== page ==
Last edited by Jack of Hearts; 05-17-2012 at 07:38 PM.
Two very, very good poems, Jack. I take it the repetition of running creek is entirely intentional. Did you consider an alternative? I also wonder what your thinking was in omitting "the" in the first reference.
Your poetry was always good, but there seems to be a new confidence and fluidity in your writing. It's impressive.
Live and be well - H
Both these poems are excellent. What did you leave on the far side of sleep? How can one not be entranced from that point onwards? Every line captures a perfect image for the reader to do with as they please while you still convey the flow of the poem itself. I agree wholeheartedly with Hawk. Very impressive JoH.
The Rotten Apple Injures its Neighbour
Thanks for reading and the encouragement, you two. Of course, everything is open to revision...
Such a wonderfully powerful image in the first poem. I see quick small hands grasping and little mouths gobbling up the pastry.
But the second poem for me... wow! What a lightning flash! There's the sound/sense pairing of 'creek' and 'sheet' here, so powerful! This poem is like a Zen experience. Are the sheets the mirror-panes of the river's skin or those that you pull over you in bed? Is the bed the bed of the river, for sleeping in, or for resting in at the end of life?
You've made me think of two things with this poem. The first is Zhuangzi's 'who dreams the dreamer of the dream' question, when a man wakes up after he has a dream of a butterfly and doesn't know whether he is a butterfly dreaming that he is a man, or a man dreaming that was a butterfly. The second is Heraclitus's statement about the impossibility of stepping into a river twice, because it's not the same river, and you are not the same either. It could also be about reincarnation, or even about throwing a river-worn stone. Words are wondrous things, thanks for these.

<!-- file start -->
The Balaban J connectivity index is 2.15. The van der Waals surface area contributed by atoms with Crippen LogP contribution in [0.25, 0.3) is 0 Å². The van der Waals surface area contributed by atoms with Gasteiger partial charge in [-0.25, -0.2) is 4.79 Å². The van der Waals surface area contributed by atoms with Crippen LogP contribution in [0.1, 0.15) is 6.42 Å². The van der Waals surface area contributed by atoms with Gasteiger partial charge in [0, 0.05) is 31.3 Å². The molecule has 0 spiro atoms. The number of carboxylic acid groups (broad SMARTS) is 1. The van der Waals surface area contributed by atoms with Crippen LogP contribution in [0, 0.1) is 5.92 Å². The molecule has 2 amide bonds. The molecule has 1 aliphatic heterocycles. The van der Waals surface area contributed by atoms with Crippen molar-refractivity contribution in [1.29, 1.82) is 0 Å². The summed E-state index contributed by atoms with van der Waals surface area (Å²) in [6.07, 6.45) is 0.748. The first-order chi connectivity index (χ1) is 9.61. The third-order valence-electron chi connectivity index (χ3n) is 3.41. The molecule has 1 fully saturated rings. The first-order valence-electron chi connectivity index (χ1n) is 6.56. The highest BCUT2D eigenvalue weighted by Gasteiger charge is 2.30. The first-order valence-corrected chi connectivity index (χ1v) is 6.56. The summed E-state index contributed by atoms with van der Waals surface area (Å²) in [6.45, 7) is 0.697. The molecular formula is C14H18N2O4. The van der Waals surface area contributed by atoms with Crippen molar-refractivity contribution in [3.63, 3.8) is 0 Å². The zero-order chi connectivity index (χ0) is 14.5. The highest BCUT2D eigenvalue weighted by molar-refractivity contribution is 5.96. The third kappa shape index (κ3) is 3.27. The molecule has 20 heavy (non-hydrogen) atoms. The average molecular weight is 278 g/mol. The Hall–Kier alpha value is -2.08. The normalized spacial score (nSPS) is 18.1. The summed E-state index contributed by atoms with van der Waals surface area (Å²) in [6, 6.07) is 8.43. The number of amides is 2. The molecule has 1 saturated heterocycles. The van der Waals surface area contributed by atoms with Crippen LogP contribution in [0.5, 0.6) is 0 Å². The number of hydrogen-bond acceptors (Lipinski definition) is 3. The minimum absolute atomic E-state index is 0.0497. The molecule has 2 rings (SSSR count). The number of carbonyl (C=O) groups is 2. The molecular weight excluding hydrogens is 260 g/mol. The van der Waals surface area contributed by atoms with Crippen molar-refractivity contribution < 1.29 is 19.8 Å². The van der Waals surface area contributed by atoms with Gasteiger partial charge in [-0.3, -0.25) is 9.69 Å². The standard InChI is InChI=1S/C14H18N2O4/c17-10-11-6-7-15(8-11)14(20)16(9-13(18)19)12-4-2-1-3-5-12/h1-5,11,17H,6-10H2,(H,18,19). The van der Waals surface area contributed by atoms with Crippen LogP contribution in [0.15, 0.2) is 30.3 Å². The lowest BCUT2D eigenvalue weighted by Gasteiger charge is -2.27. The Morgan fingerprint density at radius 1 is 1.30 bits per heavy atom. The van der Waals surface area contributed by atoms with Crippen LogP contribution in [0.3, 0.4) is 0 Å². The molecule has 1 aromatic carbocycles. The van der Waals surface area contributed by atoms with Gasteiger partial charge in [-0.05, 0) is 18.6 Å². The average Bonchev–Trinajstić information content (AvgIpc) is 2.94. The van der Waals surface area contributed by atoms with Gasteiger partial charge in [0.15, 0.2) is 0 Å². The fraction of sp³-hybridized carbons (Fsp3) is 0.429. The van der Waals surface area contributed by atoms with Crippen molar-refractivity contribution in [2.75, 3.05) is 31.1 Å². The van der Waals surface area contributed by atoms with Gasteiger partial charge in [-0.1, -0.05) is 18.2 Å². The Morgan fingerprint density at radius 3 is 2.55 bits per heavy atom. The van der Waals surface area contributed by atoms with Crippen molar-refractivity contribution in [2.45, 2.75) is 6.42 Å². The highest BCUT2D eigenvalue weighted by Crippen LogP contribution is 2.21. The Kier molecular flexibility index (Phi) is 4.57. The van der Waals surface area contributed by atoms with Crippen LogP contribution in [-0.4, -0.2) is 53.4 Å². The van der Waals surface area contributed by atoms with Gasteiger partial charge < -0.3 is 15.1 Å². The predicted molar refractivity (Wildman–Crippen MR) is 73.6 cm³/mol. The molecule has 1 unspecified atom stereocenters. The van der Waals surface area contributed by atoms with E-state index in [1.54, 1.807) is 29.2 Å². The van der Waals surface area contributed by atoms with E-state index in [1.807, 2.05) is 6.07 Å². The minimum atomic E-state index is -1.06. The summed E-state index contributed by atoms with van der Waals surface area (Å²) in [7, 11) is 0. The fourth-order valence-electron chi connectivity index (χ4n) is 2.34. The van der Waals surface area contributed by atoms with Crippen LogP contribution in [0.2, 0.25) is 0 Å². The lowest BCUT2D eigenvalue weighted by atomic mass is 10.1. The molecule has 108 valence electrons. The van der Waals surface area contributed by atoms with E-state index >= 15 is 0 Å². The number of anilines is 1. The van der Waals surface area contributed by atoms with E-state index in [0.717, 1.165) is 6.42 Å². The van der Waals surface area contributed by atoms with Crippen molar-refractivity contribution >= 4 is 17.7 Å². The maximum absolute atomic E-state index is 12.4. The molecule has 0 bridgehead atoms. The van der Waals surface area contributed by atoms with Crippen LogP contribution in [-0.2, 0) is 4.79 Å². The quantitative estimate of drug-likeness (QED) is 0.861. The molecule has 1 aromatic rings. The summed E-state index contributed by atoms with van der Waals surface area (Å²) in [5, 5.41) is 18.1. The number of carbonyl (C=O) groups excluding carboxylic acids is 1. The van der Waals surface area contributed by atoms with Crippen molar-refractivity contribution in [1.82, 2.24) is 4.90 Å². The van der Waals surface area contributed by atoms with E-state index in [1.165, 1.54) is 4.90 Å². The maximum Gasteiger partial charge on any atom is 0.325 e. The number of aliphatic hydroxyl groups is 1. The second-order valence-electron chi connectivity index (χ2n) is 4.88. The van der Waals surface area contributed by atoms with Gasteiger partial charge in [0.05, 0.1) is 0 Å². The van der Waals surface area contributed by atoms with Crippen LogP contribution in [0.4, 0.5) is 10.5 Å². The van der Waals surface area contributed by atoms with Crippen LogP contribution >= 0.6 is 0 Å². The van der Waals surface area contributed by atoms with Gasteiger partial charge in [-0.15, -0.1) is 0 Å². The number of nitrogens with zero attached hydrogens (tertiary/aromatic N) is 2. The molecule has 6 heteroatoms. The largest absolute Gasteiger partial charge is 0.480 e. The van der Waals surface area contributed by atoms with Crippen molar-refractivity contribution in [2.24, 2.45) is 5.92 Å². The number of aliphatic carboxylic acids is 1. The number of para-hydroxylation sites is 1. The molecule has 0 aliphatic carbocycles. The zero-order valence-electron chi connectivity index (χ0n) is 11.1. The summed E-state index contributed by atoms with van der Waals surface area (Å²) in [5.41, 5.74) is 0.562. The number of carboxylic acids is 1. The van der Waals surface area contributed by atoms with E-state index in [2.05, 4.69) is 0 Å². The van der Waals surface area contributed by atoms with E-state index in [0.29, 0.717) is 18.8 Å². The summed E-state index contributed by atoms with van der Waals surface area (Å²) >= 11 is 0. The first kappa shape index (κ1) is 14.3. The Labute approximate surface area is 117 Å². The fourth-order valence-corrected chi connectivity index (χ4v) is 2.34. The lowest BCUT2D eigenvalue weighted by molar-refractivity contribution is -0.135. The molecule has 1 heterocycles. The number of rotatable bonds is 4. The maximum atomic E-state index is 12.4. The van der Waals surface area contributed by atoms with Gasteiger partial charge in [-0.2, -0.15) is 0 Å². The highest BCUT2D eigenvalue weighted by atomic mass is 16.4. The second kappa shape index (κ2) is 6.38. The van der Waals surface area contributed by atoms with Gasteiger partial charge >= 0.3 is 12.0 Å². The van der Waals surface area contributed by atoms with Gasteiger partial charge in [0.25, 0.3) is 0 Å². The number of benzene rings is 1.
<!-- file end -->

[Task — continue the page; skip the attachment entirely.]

Anyway, the second poem gives me more questions than answers. Sometimes questions are the best things there are.
is full of ghosts tonight, that tap and sigh
Upon the glass and listen for reply'
Edna St. Vincent Millay, 'What lips my lips have kissed, and where, and why'
Last edited by Jack of Hearts; 05-28-2012 at 05:08 PM.
Useful things, too! They elicit answers and provoke thought, or, in this case, help one imagine tender (childish? feminine?) responses. The tenderness and dreaminess of the voice in "River and Flow" is reminiscent of a previous offering of yours, Jack, "Sleeping in Your Bed".
This is accomplished poetry, in my humble view, tenderly evocative.
Many thanks for sharing, dear friend.
Of all the gin joints in all the towns in all the world, she walks into mine...
Ugh that poem still haunts this reader. We can't talk about it.The tenderness and dreaminess of the voice in "River and Flow" is reminiscent of a previous offering of yours, Jack, "Sleeping in Your Bed".
Thank you for the encouragement, Doc. It's really appreciated.